A little-known female-driven anthology horror film from the late 70s, “The House of the Dead” is exceptional and deserves far more fanfare.
This month’s Tubi recommendations will honor horror films directed by women as part of the annual Women’s Month.
This week, we’ve got a real hidden gem — an anthology horror film that’s so underrated it’s criminal. A fantastic collection of unique cautionary tales awaits in 1978’s The House of the Dead.
Not to be confused with the absolutely atrocious 2003 film with the same name, The House of the Dead (aka Alien Zone) has nothing to do with the living dead and is closer to a Twilight Zone episode than it is a run and gun shooter.
Unlike other anthologies where there are numerous directors for each segment, The House of the Dead has one person behind the helm, and that is Sharon Miller. Miller’s credits don’t have much of note before or after this sleeper horror film, which is strange because this film is absolutely incredible.
The overarching story follows a man named Tallmudge who gets caught in the rain and finds refuge in an old mortuary.
The mortician shows Tallmudge a bunch of different coffins, each with a different story attached to them. These stories make up the four individual segments of the anthology.
The first story is really creepy as it follows a young school teacher who absolutely hates children. One night, as she is hanging out in her house, some unseen force keeps turning off her stereo. The unseen force soon reveals itself to be a bunch of young children with weird teeth that presumably eat her before the film cuts back to the mortuary.
The second and in my opinion best segment shows found footage of a man being arrested and the police saying, “I wonder why he filmed it,” before cutting to some really uncomfortable scene with a man luring women into his apartment before strangling them in full view of the camera on his shelf. It’s extremely unsettling and way ahead of its time.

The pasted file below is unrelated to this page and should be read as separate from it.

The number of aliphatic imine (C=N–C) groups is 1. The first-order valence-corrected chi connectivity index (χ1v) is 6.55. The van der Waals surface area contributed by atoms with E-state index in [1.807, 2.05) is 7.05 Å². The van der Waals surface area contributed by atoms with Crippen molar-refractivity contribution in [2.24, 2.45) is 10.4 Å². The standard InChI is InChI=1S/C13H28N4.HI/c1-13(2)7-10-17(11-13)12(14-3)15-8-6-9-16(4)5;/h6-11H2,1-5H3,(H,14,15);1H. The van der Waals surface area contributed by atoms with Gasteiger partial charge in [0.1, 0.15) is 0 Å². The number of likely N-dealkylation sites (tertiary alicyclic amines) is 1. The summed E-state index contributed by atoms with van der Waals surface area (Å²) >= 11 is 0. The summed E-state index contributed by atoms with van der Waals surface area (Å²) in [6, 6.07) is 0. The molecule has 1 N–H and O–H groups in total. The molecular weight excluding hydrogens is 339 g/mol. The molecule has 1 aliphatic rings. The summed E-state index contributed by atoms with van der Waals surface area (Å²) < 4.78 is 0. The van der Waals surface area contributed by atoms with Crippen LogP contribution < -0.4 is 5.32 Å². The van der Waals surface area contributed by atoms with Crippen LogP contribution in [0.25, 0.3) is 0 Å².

The third and longest section strays a bit from the horror genre as it follows a pair of detectives, one from England, one from America who are regarded to be the best in the world, as they work to track down the author of a mysterious chain letter sent to the American detective. It’s a very good segment, but it definitely feels out of place when paired with the first segment about killer mutant children and the second segment about a strangler.
The fourth segment is perhaps the most bizarre. It follows a wealthy businessman who ignores a homeless beggar and soon finds himself trapped in a maze-like warehouse where he goes insane and starts drinking before emerging from the warehouse to beg for change from another wealthy businessman who wanders into the same building, seemingly continuing the cycle.
There are highs and lows as with all anthologies. With this film, however, the highs definitely outweigh the lows and make this one required viewing for any horror fan.
Check out this one-woman show of an anthology streaming for free on Tubi.